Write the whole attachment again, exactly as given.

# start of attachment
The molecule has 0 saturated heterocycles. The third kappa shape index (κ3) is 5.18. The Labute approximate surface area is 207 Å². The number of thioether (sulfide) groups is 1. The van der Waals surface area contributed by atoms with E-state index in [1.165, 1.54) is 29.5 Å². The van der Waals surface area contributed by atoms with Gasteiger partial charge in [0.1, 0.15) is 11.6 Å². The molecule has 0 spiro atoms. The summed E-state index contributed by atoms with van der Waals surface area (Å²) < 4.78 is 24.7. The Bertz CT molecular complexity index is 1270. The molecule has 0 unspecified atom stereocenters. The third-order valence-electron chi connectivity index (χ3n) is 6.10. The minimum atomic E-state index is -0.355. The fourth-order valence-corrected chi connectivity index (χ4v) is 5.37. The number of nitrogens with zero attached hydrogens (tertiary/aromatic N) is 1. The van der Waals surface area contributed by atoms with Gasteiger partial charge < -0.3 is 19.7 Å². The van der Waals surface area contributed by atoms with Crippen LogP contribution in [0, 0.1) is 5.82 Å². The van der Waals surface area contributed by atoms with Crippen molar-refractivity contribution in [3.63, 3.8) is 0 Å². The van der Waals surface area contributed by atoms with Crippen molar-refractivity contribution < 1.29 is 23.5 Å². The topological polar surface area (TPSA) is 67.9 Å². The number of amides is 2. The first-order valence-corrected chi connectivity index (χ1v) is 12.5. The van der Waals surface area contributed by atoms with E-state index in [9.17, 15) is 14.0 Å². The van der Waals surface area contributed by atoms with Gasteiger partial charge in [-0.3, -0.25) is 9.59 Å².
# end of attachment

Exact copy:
The molecule has 0 saturated heterocycles. The third kappa shape index (κ3) is 5.18. The Labute approximate surface area is 207 Å². The number of thioether (sulfide) groups is 1. The van der Waals surface area contributed by atoms with E-state index in [1.165, 1.54) is 29.5 Å². The van der Waals surface area contributed by atoms with Gasteiger partial charge in [0.1, 0.15) is 11.6 Å². The molecule has 0 spiro atoms. The summed E-state index contributed by atoms with van der Waals surface area (Å²) < 4.78 is 24.7. The Bertz CT molecular complexity index is 1270. The molecule has 0 unspecified atom stereocenters. The third-order valence-electron chi connectivity index (χ3n) is 6.10. The minimum atomic E-state index is -0.355. The fourth-order valence-corrected chi connectivity index (χ4v) is 5.37. The number of nitrogens with zero attached hydrogens (tertiary/aromatic N) is 1. The van der Waals surface area contributed by atoms with Gasteiger partial charge < -0.3 is 19.7 Å². The van der Waals surface area contributed by atoms with Crippen LogP contribution in [0, 0.1) is 5.82 Å². The van der Waals surface area contributed by atoms with Crippen molar-refractivity contribution in [3.63, 3.8) is 0 Å². The van der Waals surface area contributed by atoms with Crippen molar-refractivity contribution < 1.29 is 23.5 Å². The topological polar surface area (TPSA) is 67.9 Å². The number of amides is 2. The first-order valence-corrected chi connectivity index (χ1v) is 12.5. The van der Waals surface area contributed by atoms with E-state index in [9.17, 15) is 14.0 Å². The van der Waals surface area contributed by atoms with Gasteiger partial charge in [-0.3, -0.25) is 9.59 Å².